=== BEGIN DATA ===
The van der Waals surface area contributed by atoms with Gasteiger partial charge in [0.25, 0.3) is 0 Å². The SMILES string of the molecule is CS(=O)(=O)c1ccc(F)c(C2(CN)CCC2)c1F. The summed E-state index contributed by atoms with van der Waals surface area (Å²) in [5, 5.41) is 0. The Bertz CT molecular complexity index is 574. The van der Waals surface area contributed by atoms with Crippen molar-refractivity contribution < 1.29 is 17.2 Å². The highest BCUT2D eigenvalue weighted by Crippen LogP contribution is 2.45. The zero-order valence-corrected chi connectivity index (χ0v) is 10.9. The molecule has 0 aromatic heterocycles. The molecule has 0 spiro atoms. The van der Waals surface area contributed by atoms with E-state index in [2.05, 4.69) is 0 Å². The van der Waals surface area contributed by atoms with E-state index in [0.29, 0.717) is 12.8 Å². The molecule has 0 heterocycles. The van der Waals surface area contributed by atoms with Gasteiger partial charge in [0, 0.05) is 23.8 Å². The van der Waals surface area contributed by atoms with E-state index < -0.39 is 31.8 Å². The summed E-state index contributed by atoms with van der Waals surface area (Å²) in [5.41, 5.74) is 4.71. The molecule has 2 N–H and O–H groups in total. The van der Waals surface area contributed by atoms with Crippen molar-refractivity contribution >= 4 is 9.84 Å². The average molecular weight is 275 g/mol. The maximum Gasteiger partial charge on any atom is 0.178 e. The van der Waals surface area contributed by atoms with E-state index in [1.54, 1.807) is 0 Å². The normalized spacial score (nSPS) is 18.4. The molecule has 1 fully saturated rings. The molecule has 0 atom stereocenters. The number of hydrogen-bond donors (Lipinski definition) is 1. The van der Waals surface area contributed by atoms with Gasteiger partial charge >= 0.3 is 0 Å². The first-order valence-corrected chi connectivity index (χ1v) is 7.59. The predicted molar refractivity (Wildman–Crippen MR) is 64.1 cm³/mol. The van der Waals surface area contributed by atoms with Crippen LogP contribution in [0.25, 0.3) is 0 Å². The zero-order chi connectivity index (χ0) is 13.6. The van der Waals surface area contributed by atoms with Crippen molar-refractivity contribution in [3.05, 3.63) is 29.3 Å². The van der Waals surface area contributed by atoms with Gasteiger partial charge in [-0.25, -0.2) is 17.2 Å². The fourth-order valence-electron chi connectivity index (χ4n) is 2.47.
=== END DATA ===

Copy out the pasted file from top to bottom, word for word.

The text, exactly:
The van der Waals surface area contributed by atoms with Gasteiger partial charge in [0.25, 0.3) is 0 Å². The SMILES string of the molecule is CS(=O)(=O)c1ccc(F)c(C2(CN)CCC2)c1F. The summed E-state index contributed by atoms with van der Waals surface area (Å²) in [5, 5.41) is 0. The Bertz CT molecular complexity index is 574. The van der Waals surface area contributed by atoms with Crippen molar-refractivity contribution < 1.29 is 17.2 Å². The highest BCUT2D eigenvalue weighted by Crippen LogP contribution is 2.45. The zero-order valence-corrected chi connectivity index (χ0v) is 10.9. The molecule has 0 aromatic heterocycles. The molecule has 0 spiro atoms. The van der Waals surface area contributed by atoms with E-state index in [2.05, 4.69) is 0 Å². The van der Waals surface area contributed by atoms with E-state index in [0.29, 0.717) is 12.8 Å². The molecule has 0 heterocycles. The van der Waals surface area contributed by atoms with Gasteiger partial charge in [0, 0.05) is 23.8 Å². The van der Waals surface area contributed by atoms with E-state index < -0.39 is 31.8 Å². The summed E-state index contributed by atoms with van der Waals surface area (Å²) in [5.41, 5.74) is 4.71. The molecule has 2 N–H and O–H groups in total. The van der Waals surface area contributed by atoms with Crippen molar-refractivity contribution >= 4 is 9.84 Å². The average molecular weight is 275 g/mol. The maximum Gasteiger partial charge on any atom is 0.178 e. The van der Waals surface area contributed by atoms with E-state index in [1.54, 1.807) is 0 Å². The normalized spacial score (nSPS) is 18.4. The molecule has 1 fully saturated rings. The molecule has 0 atom stereocenters. The number of hydrogen-bond donors (Lipinski definition) is 1. The van der Waals surface area contributed by atoms with Gasteiger partial charge >= 0.3 is 0 Å². The first-order valence-corrected chi connectivity index (χ1v) is 7.59. The predicted molar refractivity (Wildman–Crippen MR) is 64.1 cm³/mol. The van der Waals surface area contributed by atoms with Crippen LogP contribution in [0.25, 0.3) is 0 Å². The zero-order chi connectivity index (χ0) is 13.6. The van der Waals surface area contributed by atoms with Crippen molar-refractivity contribution in [3.05, 3.63) is 29.3 Å². The van der Waals surface area contributed by atoms with Gasteiger partial charge in [-0.25, -0.2) is 17.2 Å². The fourth-order valence-electron chi connectivity index (χ4n) is 2.47.